From 'Henry' To 'The Harvest,' John McNaughton Forges His Own Road
By Joel Wicklund in Arts & Entertainment on Oct 27, 2014 7:00PM
Director John McNaughton (Photo: Elephant Eye Films)
The veteran director and South Side native should know. He's carved out a distinctive career in spite of an onslaught of difficulties. At a recent appearance at the Music Box Theatre for a showing of his off-the-wall, sci-fi/horror comedy, The Borrower (1991), McNaughton shared nightmarish stories about making the film. But even as he recounted the fly-by-night operations of the production company (which went belly up, delaying the movie's release for years), working with a lead actress (Rae Dawn Chong) who didn't want to be in the movie and other obstacles, McNaughton told his war stories with a cheerful survivor's sense of gallows humor.
The Borrower was his second feature and the second to have a difficult time reaching its audience. Fortunately, his first, Henry: Portrait of a Serial Killer (1986), was potent enough that the three-plus years between its completion and a proper release didn't diminish its impact one bit. Harrowingly realistic and matter-of-fact in its depiction of a killer based loosely on Henry Lee Lucas, the film put both McNaughton and star Michael Rooker on the map.
Though the cult following for Henry linked McNaughton to the horror genre, it's been a relatively small part of his career (you can even argue Henry is not a horror film, but a deeply disturbing social drama). The Borrower and an episode of Showtime's Masters of Horror were his only other efforts in the genre until his latest, The Harvest, which is also his first feature film in more than a dozen years. And once again, he faces some hurdles, as the picture is currently without a distribution deal despite rave reviews on the festival circuit and two high-profile stars (Michael Shannon and Samantha Morton).
Early poster art for "The Harvest" (Elephant Eye Films).
"I make pictures that five years later, people say, 'Wow, I can't believe how good that was'," McNaughton says with a laugh. "There's an old adage: there's no greater recipe for unhappiness than being ahead of your time."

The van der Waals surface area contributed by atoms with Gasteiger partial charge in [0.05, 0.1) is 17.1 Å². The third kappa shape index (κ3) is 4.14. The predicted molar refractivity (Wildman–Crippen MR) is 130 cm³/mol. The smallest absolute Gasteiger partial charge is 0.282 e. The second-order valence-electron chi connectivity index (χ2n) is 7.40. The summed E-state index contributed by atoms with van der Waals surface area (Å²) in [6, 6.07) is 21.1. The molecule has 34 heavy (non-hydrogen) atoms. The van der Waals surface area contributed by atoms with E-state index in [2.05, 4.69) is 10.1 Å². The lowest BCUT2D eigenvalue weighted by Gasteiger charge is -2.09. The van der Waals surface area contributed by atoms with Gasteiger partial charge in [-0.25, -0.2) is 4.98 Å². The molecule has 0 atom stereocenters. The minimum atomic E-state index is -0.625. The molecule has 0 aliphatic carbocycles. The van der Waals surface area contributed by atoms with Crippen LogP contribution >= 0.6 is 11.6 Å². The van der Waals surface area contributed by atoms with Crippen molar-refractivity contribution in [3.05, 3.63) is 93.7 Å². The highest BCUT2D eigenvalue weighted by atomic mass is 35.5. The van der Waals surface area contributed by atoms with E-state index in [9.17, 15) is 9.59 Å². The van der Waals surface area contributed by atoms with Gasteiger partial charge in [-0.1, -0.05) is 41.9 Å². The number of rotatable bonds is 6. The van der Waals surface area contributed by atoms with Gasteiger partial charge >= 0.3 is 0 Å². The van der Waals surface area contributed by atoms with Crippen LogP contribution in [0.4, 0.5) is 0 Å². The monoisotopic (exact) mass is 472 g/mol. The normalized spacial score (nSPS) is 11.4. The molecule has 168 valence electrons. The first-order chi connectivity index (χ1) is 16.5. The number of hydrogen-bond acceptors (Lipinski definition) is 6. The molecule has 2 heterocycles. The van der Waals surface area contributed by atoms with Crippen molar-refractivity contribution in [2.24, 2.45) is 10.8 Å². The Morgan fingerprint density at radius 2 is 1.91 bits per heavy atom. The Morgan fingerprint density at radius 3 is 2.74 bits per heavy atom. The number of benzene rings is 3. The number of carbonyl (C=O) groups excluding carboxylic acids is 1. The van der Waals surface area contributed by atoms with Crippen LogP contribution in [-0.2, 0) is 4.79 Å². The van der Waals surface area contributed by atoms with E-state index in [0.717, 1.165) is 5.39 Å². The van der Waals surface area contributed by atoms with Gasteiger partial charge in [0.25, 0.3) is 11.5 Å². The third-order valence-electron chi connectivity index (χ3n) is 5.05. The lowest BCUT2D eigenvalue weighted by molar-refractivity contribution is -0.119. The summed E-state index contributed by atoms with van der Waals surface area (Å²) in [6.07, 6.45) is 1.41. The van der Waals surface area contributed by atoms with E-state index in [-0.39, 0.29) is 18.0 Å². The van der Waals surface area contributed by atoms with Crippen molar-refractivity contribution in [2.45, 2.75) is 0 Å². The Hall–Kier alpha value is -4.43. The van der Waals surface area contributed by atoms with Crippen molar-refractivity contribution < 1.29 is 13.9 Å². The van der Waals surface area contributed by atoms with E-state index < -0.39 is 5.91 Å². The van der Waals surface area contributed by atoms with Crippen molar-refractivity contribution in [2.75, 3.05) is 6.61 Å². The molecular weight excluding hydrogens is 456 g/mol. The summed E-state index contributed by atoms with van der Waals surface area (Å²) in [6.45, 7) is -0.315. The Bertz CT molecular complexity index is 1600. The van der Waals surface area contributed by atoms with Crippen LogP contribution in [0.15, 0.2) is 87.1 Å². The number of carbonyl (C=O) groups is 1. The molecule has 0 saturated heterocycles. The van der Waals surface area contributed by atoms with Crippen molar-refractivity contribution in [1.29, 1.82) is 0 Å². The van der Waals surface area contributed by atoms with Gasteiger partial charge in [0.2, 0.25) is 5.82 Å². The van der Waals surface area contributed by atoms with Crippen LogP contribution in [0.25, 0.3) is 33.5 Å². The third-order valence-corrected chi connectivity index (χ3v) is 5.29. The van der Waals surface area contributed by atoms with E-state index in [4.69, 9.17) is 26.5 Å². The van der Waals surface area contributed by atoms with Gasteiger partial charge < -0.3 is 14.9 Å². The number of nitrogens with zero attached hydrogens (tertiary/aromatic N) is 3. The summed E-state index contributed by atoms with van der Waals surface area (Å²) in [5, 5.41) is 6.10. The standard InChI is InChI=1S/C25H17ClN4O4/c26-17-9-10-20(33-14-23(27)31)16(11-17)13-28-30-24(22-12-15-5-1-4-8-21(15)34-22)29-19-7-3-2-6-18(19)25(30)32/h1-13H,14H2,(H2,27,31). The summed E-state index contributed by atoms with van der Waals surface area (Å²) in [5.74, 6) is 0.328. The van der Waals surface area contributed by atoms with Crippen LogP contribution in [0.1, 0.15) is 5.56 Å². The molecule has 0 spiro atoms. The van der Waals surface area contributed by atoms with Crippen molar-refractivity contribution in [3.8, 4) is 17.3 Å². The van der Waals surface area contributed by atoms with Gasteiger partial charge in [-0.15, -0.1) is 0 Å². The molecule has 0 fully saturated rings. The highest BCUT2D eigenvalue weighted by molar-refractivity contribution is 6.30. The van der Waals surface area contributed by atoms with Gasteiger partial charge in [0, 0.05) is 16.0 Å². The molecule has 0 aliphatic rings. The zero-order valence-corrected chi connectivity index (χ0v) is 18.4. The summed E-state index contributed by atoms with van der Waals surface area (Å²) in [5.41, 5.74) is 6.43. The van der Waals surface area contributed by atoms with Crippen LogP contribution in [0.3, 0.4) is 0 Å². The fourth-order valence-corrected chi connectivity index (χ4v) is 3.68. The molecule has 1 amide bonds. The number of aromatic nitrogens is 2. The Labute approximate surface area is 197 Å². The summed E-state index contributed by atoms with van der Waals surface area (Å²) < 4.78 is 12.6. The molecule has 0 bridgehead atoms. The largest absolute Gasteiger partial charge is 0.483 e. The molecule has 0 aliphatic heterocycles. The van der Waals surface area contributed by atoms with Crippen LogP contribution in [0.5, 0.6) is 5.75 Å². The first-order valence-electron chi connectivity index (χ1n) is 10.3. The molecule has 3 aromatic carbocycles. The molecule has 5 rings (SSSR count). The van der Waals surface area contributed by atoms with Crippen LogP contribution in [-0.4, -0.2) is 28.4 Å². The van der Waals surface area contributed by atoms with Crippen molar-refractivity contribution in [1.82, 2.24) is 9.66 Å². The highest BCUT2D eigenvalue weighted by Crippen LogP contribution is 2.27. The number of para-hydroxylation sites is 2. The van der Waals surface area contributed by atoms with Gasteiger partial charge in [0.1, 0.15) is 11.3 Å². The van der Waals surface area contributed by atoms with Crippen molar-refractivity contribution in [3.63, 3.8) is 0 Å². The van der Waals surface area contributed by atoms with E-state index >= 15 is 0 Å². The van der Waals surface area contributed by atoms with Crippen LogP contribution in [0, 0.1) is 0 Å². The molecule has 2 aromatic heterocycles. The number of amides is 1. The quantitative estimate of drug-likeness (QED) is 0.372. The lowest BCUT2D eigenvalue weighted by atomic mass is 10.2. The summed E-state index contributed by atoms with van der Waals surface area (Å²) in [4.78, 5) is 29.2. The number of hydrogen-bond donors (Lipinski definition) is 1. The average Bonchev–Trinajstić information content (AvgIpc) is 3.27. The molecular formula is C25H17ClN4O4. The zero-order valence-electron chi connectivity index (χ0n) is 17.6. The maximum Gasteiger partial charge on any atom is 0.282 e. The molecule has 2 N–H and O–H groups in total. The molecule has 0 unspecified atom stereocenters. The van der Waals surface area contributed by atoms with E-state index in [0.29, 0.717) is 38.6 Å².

After decades of hard-fought accomplishments, the filmmaker doesn't sound unhappy as much as resigned to working outside the mainstream. He's had his moments of wide-release glory, including the critically acclaimed comedy/drama Mad Dog and Glory (1993) and the stylish and sexy Wild Things (1998).
But despite a cast that included Robert De Niro and Bill Murray (the first of three times Murray worked with McNaughton) and having Martin Scorsese on board as producer, Mad Dog and Glory failed to ignite the box office. Normal Life (1996), one of the director's best films, didn't even get a chance to do that. Inspired by true events, the tale of a cop-turned-bank robber and his unstable wife captures the soul-killing atmosphere of strip mall suburbia with a grim beauty. Featuring a live wire performance by Ashley Judd and an impressive, understated one from Luke Perry, Normal Life had a lot going for it, and with a very low budget it wasn't a big risk. But power shifts at New Line Cinema and a paranoid reaction to test screenings resulted in the movie getting buried. New Line planned to take it directly to cable TV until McNaughton raised some hell about it in the press. The studio gave it a theatrical release of sorts—two theaters in the entire nation.